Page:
The concept note invites members to consider the following questions at today’s meeting:

  • How can the Security Council further advance the implementation of the youth, peace and security agenda and ensure the meaningful participation of youth in conflict and post-conflict situations, including in UN peacekeeping transitions?
  • How can the Security Council and UN missions and entities, including peacekeeping and special political missions, work together to ensure that the youth, peace and security agenda is mainstreamed and that youth voices are a key pillar of all peace and security matters?
  • What concrete efforts can the Security Council take to advance the institutionalisation and implementation of the youth, peace and security agenda, including in conflict, post-conflict and transition settings?

At today’s meeting, Kanem is likely to emphasise the need to empower the world’s youth to act as effective drivers of change. She may highlight UNFPA programmes that promote young people’s leadership in humanitarian, development, and peacebuilding action. Kanem may also focus on issues related to gender equality and bodily autonomy. In this context, she might reference the high-level panel discussion titled “claiming bodily autonomy to achieve sexual and reproductive health and rights” that UNFPA hosted on 23 September. Kanem is also likely to note the importance of addressing gender-based violence and urge member states to support youth and women-led organisations in this regard.

Council members may discuss their efforts to promote the youth, peace and security agenda in their national capacity, as well as through their involvement in regional organisations and their role as troop-contributing countries to peacekeeping missions. African members of the Council may comment on the importance of implementing the agenda in their region, as Africa is the youngest continent in the world, with approximately 70 percent of its population aged under 30. Members might emphasise the importance of promoting the role of young women in peacebuilding, including through their increased participation in peacekeeping missions. They may also discuss ways to support youth involvement in peacebuilding efforts, including through capacity-building and provision of financial support for such initiatives.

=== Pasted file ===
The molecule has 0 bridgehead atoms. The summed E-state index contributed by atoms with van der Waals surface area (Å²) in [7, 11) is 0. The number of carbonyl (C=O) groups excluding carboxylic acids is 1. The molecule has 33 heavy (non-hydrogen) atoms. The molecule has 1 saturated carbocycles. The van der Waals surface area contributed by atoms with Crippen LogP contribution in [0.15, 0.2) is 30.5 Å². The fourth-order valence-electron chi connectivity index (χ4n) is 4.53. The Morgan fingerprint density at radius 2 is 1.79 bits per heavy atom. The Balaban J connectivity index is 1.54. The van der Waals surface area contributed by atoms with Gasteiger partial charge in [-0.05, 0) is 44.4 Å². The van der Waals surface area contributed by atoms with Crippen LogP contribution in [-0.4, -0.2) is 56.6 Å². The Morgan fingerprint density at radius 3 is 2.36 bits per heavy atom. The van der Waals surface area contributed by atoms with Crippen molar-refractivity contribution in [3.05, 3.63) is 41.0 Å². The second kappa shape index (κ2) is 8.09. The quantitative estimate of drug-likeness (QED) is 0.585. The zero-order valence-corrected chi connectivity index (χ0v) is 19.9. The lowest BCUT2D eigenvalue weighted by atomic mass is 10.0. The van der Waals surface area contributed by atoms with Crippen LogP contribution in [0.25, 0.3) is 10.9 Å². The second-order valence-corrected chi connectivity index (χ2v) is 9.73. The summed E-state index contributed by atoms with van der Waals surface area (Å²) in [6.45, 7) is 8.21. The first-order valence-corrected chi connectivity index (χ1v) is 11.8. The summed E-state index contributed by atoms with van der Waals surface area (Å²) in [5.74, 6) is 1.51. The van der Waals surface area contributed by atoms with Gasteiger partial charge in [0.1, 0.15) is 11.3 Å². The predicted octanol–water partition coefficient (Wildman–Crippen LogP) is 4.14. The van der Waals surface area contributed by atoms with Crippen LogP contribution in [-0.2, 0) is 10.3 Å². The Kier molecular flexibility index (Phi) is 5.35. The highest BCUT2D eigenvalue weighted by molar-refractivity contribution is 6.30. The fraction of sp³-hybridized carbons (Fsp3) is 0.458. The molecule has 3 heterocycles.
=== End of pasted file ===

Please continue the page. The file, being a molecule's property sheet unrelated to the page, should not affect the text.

Some members may urge the Security Council to discuss this thematic issue more frequently. The Council last discussed youth, peace and security during an Arria-formula meeting on 8 December 2020. The last formal Council meeting on the issue was convened in April 2020, during the Dominican Republic’s Council presidency. The Council has not convened a formal meeting to discuss the Secretary-General’s March report on youth, peace and security. It seems that some Council members and civil society organisations feel that such a meeting should have been convened in a timely matter. Some may also call on members to invite more young people to brief the Council. The Secretary-General’s March report notes that the Security Council has increasingly sought young people’s insights in its deliberations, noting that young briefers participated in discussions on thematic issues such as the climate crisis as well as on country situations such as Colombia, Haiti, Nigeria, and Somalia. Furthermore, the report welcomes the practice by certain member states of inviting young delegates to deliver statements at Council meetings on behalf of their country.